I would agree that the DOM/page model is far from ideal for applications developers. For a while I was very worried that the open web would lose out to flash/silverlight/javaFX, but that hasn't happened, and since then I've rethought a little about what I would want from a web.next platform. While just picking your favorite language is an easy way to think what could replace the mess that's there now, I think its important to remember all of the many use cases that the web has done well with, and also remember that what the open web has given us has influenced the thinking on desktop apps a great deal as well.


flash/silverlight/javaFX are not really languages, at best they are DSL's.
I agree it has influenced the desktop, but it has mainly been a negative influence.


I never said they were languages - but they've been the only real attempts at replacing html/css/js that I've seen.

The web brought us a platform that is capable of straddling the application/document divide. Even through the warts, you can see that declarative UI code, and cross cutting styling is valuable - it has shown up in most of the modern toolkits - XAML, FXML, MXML. Even GWT and Android have an XML based UI layer. FXML and MXML support some kind of CSS type support..


For documentation display and navigating the current web is adequate.
But how do you read a document in HTML ? From link to link without a sense of continuity, to do simple browsing through a document is fine but to really read any pdf reader is infinitely better ! Look at IPads, do you think people read through the web our through pdf readers ? For real reading and research, the web is totally inadequate.

Transferring info through XML is one thing rendering it in disparates non compatible browsers is simply a mess.
While GWT is a nice technical achievement, it is still only translating to the current flawed paradigm.

You do realize that all modern ebook formats are html based, right? I get that its not a standard browser, but it is html, and google and kindle have both made browser based ebook readers. PDF is an inferior format for displaying the same content to a variety of screen sizes. With the iPad all the rage, many publishers do use HTML5, even for their newstand apps.

Transferring info through XML is one thing rendering it in disparates non compatible browsers is simply a mess.
While GWT is a nice technical achievement, it is still only translating to the current flawed paradigm.


It's not about transferring info - these XML languages (DSLs) are code. They specify layout, databinding, etc. and get compiled down to a native representation for each of their respective platforms. In the case of GWT, that happens to be javascript.

The web has brought us a ton of designer minds into what makes a good UI, and how we can create unique experience in our web sites because we don't have to follow the same standard desktop conventions. Before the web hit its stride, I feel like most desktop apps looked like they were all the same, both Mac and PC. There's some benefits to that, and there is such a thing as straying too far from common sense, and good user interface design, but there is also something to be said about innovation in UI and crappy old html has played a big role in that.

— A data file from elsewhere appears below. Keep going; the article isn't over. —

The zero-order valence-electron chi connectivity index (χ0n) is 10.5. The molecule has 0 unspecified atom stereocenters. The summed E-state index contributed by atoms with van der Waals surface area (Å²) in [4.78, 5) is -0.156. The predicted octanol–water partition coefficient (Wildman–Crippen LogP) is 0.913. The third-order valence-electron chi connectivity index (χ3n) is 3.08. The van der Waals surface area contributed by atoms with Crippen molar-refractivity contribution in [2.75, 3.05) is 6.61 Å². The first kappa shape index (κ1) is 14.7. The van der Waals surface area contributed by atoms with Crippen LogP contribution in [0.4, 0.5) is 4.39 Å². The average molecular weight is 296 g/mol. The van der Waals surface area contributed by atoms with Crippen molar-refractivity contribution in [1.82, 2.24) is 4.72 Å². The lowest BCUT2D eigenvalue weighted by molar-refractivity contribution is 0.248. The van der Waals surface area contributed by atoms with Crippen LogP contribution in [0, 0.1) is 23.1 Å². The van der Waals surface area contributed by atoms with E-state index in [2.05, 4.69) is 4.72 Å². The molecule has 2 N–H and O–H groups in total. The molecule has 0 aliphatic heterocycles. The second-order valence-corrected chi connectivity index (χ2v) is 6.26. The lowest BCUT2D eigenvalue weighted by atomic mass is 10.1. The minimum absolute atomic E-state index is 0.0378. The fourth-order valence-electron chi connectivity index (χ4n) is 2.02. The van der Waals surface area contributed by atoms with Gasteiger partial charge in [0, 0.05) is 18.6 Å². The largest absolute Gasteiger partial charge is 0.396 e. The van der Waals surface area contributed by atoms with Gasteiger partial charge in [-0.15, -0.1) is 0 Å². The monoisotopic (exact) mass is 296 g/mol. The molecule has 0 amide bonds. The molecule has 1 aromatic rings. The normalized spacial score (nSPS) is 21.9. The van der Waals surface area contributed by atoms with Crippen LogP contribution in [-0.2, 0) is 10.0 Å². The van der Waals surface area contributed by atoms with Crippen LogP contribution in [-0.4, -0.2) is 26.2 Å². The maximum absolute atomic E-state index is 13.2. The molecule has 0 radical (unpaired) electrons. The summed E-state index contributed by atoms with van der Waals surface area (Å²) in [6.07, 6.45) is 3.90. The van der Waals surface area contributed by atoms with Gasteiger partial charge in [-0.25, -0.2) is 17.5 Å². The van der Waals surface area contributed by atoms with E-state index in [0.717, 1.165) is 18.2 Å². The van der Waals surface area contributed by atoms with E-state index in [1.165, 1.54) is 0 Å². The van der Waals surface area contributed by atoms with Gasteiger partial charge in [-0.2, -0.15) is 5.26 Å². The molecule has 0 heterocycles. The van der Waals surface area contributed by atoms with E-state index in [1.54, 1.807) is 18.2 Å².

What are you talking about ?
The best design are by far by Apple and are not web based at all. The web brought deterioration. And ridiculous things like embebding text inside images, absolute position layouts and no automatic resizing for the most part.


The web has a long history. All of the current versions of every browser, both desktop and mobile, avoid these problems. What you are describing is not best practice. There are bad native apps, there are bad web apps. Before the web, how many applications had serious involvement with designers and not just developers. How many applications relied on simply combining the out of the box components to deliver a mediocre application. The web has played a vital role in bringing visual design from a print-only medium to software, and has made people really think more about design in general, both in terms of graphical and user experience. Flash has played a role in enabling that too, but its because of the drive to make unique, engaging web sites/applications. I think there were a lot of fumbles along the way, for sure, but we would not be where we are now with regards to UI/UX development without the web. Not to mention the additional benefits of no-installation, always being up to date, further reach than any other platform, and security of running untrusted code.

You talk about contribution ? Again a very negative one to me. We have regressed.
The web is good for what it was designed first, quick consumption of perishable data that are short lived. Because as soon as you have to modify something you have to pay a high price.


I'm not really sure what you mean by that exactly - that web dev is just harder, so any changes are more difficult?

Finally, let's not forget that many of the advanced javascript apps using lazy loading techniques, meta-programming, cross-site integrations, etc. would all be more challenging with a statically typed programming language.


You must be kidding, Scala is century's ahead of Javascript and is statictly typed. And many of the recent programming language could do it easily. The only reason Javascript is so used is because it is the only one available on the client browser. Otherwise we would not ear from it.

I'm referring to how Types are Anti-Modular, especially nominal typing. Personally, I think that JavaScript is far from ideal, but I also know that there's a reason that JVM failed where JavaScript succeeded. It had its chance. Let's also not forget that JavaScript is very flexible, and that has made it a pretty decent compilation target.